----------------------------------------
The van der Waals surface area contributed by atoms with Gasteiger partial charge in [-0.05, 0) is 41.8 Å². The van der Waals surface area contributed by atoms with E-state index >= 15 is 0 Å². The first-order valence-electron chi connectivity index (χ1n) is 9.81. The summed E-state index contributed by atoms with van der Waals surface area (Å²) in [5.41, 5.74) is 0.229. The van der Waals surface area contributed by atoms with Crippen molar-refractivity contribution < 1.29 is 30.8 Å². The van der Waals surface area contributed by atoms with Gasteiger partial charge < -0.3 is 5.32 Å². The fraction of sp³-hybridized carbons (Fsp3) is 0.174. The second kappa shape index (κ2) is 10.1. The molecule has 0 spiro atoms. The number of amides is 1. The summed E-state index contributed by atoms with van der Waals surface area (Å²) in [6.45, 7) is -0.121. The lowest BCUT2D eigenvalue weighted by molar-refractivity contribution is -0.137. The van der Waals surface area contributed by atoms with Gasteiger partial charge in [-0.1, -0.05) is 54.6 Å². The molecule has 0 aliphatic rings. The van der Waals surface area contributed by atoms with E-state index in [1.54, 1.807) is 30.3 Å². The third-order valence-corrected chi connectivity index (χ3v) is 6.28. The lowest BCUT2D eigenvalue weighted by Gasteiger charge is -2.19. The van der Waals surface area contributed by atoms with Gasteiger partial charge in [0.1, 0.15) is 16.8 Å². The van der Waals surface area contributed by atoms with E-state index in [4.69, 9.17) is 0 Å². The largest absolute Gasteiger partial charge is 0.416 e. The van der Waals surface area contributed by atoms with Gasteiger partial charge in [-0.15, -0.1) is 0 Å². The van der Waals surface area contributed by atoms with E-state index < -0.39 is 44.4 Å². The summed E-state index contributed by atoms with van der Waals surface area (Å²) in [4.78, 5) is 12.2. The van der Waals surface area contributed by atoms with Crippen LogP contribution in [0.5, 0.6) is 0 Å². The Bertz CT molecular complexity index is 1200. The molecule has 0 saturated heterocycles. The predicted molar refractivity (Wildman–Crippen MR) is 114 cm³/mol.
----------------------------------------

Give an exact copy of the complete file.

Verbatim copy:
The van der Waals surface area contributed by atoms with Gasteiger partial charge in [-0.05, 0) is 41.8 Å². The van der Waals surface area contributed by atoms with E-state index >= 15 is 0 Å². The first-order valence-electron chi connectivity index (χ1n) is 9.81. The summed E-state index contributed by atoms with van der Waals surface area (Å²) in [5.41, 5.74) is 0.229. The van der Waals surface area contributed by atoms with Crippen molar-refractivity contribution < 1.29 is 30.8 Å². The van der Waals surface area contributed by atoms with Gasteiger partial charge < -0.3 is 5.32 Å². The fraction of sp³-hybridized carbons (Fsp3) is 0.174. The second kappa shape index (κ2) is 10.1. The molecule has 0 spiro atoms. The number of amides is 1. The summed E-state index contributed by atoms with van der Waals surface area (Å²) in [6.45, 7) is -0.121. The lowest BCUT2D eigenvalue weighted by molar-refractivity contribution is -0.137. The van der Waals surface area contributed by atoms with Gasteiger partial charge in [-0.1, -0.05) is 54.6 Å². The molecule has 0 aliphatic rings. The van der Waals surface area contributed by atoms with E-state index in [1.54, 1.807) is 30.3 Å². The third-order valence-corrected chi connectivity index (χ3v) is 6.28. The lowest BCUT2D eigenvalue weighted by Gasteiger charge is -2.19. The van der Waals surface area contributed by atoms with Gasteiger partial charge in [0.1, 0.15) is 16.8 Å². The van der Waals surface area contributed by atoms with E-state index in [4.69, 9.17) is 0 Å². The largest absolute Gasteiger partial charge is 0.416 e. The van der Waals surface area contributed by atoms with Gasteiger partial charge in [-0.15, -0.1) is 0 Å². The van der Waals surface area contributed by atoms with E-state index < -0.39 is 44.4 Å². The summed E-state index contributed by atoms with van der Waals surface area (Å²) in [4.78, 5) is 12.2. The van der Waals surface area contributed by atoms with Crippen LogP contribution in [0.5, 0.6) is 0 Å². The Bertz CT molecular complexity index is 1200. The molecule has 0 saturated heterocycles. The predicted molar refractivity (Wildman–Crippen MR) is 114 cm³/mol.